Ute Toolboxes: Info About the Different Types of Toolboxes and Buying Considerations

If you’re a contractor or tradie, your ute and your tools are probably the two most important belongings to ensuring you make bread. Having a safe and organised way to move around your tools without damaging your ute is one of the things that a lot of people don’t prioritise and end up paying the cost, whether it’s in terms of vehicle repairs or having to replace worn down tools. While the boot is the go-to place for transporting anything in your car, it doesn’t have the safety and organisational features that a dedicated toolbox has. Furthermore, conventional tool boxes aren’t generally big enough and you can’t secure them properly inside the boot without heavily modifying it or buying extra accessories. For that reason, every seasoned contractor, tradie or DIY-er goes for ute tray tool boxes.

While ute tray tool boxes are more expensive, they’re the safest and most efficient solution in most cases. They’re incredibly practical and make your ute more versatile than it already is. However, not every ute is equipped with a tray, in which case you’ll have to consider other options. Regardless of what type of tool box you decide to go for, you can expect to pay a fair amount of money, which is why you should take your time figuring things out. Here’s what you need to know.

Type of Ute Toolboxes

picture of an aluminum ute toolbox on a parking lot
source: memphite.com

If you’re going to install a toolbox for your canopy, you have three options to choose from. The ideal type for your ute will depend on the base it has.

Tub Toolboxes

A large chunk of utes come with a tub or well base, which are basically panel-style arrangements that blend together with the ute panels. You can attach a range of tool boxes on top of them to store your tools and equipment. The tubs aren’t costly, and you can probably find a second-hand one in decent condition for relatively cheap. The reason for that is that they’re commonly removed and replaced with aluminium trays. The most valuable parts of the tubs, believe it or not, are the rear lights and tailgate. So, if you’re going to replace your stock tub, keep the tailgate and rear lights and sell them separately.

The most popular types of tub toolboxes are fibreglass, which is arguably the most commonly used one, metal and canvas. Personally, I’d stay away from canvas as it’s not as secure as fibreglass and metal toolboxes. Metal toolboxes are the heaviest ones, especially those made from steel, so if you decide to go for a metal toolbox, consider aluminium.

Tray Toolboxes

picture of an ute tray toolbox on parking lot
source: Pinterest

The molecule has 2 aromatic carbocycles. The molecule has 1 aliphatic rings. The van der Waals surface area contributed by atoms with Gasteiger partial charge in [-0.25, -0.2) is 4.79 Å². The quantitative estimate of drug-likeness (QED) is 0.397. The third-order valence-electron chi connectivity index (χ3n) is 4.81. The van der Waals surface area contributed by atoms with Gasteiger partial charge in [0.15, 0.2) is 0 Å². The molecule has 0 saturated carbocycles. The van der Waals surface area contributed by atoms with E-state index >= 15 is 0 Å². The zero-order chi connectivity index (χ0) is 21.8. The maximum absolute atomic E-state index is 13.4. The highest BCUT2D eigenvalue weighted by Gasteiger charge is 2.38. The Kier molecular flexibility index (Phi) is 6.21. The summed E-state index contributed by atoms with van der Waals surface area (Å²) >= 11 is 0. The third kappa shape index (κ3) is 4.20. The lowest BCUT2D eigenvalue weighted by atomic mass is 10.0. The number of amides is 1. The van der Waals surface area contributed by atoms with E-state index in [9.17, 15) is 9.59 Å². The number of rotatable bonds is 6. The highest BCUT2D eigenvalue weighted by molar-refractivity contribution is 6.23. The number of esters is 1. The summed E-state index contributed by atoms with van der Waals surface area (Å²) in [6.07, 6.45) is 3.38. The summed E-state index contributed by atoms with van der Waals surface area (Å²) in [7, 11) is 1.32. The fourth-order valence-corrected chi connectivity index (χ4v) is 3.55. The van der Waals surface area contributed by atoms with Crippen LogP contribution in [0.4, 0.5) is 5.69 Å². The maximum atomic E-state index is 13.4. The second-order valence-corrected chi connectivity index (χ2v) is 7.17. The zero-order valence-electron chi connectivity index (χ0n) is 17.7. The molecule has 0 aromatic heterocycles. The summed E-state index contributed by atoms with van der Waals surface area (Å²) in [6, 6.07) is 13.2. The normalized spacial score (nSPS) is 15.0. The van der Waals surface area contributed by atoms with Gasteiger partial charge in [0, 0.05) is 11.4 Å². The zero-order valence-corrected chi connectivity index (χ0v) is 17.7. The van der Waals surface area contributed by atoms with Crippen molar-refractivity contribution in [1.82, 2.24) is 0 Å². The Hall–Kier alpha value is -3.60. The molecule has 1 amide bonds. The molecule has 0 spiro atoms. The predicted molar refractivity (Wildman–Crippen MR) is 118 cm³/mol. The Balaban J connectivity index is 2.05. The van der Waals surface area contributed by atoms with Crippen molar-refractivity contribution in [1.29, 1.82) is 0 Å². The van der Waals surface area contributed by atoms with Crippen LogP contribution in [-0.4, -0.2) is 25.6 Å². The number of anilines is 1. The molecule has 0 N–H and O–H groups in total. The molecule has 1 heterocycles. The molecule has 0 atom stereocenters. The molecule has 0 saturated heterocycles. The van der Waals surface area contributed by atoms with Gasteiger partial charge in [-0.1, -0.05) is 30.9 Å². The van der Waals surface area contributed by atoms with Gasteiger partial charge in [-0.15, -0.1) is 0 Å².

Tray bases are another popular ute stock setup. They usually come with fold-down sides, and most of them are made of either steel or aluminium. Toolboxes are attached to trays by removing the fold-down sides of the tray, and bolting them directly through the tray. These toolboxes are easy to install and remove, and there are varieties known as Jack off toolboxes that feature legs and can be “jacked up” off your tray so you can leave them in your garage or workplace. Tray base tool boxes are either sold as light-duty or heavy-duty. The ideal type for you will depend on how and where you use it. If you have a light-duty tray with a heavy-duty toolbox and drive in rough terrain, you might end up in a world of trouble.

Gullwing tray toolboxes are the most popular tray-mounted option. They can be opened from both sides, and some can open at the rear. They’re typically made of metal sheets (steel or aluminium), but you can also get cage models with mesh. Alternatively, you can opt for fibreglass, composite or canvas tray toolboxes.

Chassis Toolboxes

These toolboxes are bolted directly onto your ute’s chassis. They’re built stronger on the bottom and are a fixed addition to your ute. While you technically can remove them, it’s a time-consuming and taxing endeavour, which is why most people who want to retain the versatility of their utes prefer the other two options. However, if you’re a hardcore tradie or contractor, and know that you’ll make the most out of it every single day, they can be a great investment.

Important Buying Considerations

picture of an aluminum ute tray toolbox
source: smithattachments.co.nz

If you’ve decided to buy a ute toolbox, regardless of type, there are a few key points to consider before investing your hard-earned money. For starters, consider what you’re going to use the toolbox for. This will help you decide on the right materials for the toolbox. Furthermore, consider the weight. The weight of the toolbox is directly correlated to the materials its made of. It’s important to keep your ute road legal and more importantly – safe. Balancing the ute is also important, as if improperly balanced, the chances of things going wrong increase. And last but not least, consider security. People will be people, and thievery is one of the oldest “professions”. Pay attention to the security features of the toolbox, as they can make a world of difference in how safe your tools and equipment are.